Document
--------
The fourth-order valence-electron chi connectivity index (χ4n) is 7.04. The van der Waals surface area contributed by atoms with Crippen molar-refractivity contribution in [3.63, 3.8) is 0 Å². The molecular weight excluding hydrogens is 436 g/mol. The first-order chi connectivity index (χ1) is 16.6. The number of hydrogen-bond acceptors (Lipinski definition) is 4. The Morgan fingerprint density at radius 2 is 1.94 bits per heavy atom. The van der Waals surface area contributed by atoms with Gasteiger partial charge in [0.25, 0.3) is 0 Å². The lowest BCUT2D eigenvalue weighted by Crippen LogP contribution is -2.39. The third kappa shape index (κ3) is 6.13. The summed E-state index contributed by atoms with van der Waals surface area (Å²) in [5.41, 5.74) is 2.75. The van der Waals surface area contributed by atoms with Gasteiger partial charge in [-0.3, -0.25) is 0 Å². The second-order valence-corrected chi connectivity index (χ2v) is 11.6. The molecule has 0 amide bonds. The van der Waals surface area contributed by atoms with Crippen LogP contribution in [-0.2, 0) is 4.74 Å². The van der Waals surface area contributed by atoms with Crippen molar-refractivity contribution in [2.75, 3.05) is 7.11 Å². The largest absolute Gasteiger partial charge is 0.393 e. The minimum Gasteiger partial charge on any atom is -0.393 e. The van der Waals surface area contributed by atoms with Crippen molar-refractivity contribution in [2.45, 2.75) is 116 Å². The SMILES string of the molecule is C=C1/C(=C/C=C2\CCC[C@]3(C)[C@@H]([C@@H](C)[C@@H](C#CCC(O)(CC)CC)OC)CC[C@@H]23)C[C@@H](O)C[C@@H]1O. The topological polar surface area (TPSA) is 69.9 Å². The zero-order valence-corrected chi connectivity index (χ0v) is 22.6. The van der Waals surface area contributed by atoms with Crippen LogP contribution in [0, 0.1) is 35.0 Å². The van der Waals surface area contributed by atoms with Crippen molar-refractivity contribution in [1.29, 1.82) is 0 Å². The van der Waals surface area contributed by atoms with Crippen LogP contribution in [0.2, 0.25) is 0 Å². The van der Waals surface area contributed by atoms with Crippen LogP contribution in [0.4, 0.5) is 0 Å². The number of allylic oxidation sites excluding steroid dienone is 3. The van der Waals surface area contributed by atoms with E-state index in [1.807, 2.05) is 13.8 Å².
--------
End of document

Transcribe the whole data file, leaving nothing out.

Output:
The fourth-order valence-electron chi connectivity index (χ4n) is 7.04. The van der Waals surface area contributed by atoms with Crippen molar-refractivity contribution in [3.63, 3.8) is 0 Å². The molecular weight excluding hydrogens is 436 g/mol. The first-order chi connectivity index (χ1) is 16.6. The number of hydrogen-bond acceptors (Lipinski definition) is 4. The Morgan fingerprint density at radius 2 is 1.94 bits per heavy atom. The van der Waals surface area contributed by atoms with Gasteiger partial charge in [0.25, 0.3) is 0 Å². The lowest BCUT2D eigenvalue weighted by Crippen LogP contribution is -2.39. The third kappa shape index (κ3) is 6.13. The summed E-state index contributed by atoms with van der Waals surface area (Å²) in [5.41, 5.74) is 2.75. The van der Waals surface area contributed by atoms with Gasteiger partial charge in [-0.3, -0.25) is 0 Å². The second-order valence-corrected chi connectivity index (χ2v) is 11.6. The molecule has 0 amide bonds. The van der Waals surface area contributed by atoms with Crippen LogP contribution in [-0.2, 0) is 4.74 Å². The van der Waals surface area contributed by atoms with Crippen molar-refractivity contribution in [2.75, 3.05) is 7.11 Å². The largest absolute Gasteiger partial charge is 0.393 e. The minimum Gasteiger partial charge on any atom is -0.393 e. The van der Waals surface area contributed by atoms with Crippen molar-refractivity contribution in [2.45, 2.75) is 116 Å². The SMILES string of the molecule is C=C1/C(=C/C=C2\CCC[C@]3(C)[C@@H]([C@@H](C)[C@@H](C#CCC(O)(CC)CC)OC)CC[C@@H]23)C[C@@H](O)C[C@@H]1O. The topological polar surface area (TPSA) is 69.9 Å². The zero-order valence-corrected chi connectivity index (χ0v) is 22.6. The van der Waals surface area contributed by atoms with Crippen LogP contribution in [0, 0.1) is 35.0 Å². The van der Waals surface area contributed by atoms with Crippen molar-refractivity contribution in [1.29, 1.82) is 0 Å². The van der Waals surface area contributed by atoms with Crippen LogP contribution in [0.2, 0.25) is 0 Å². The van der Waals surface area contributed by atoms with Crippen LogP contribution in [0.4, 0.5) is 0 Å². The number of allylic oxidation sites excluding steroid dienone is 3. The van der Waals surface area contributed by atoms with E-state index in [1.807, 2.05) is 13.8 Å².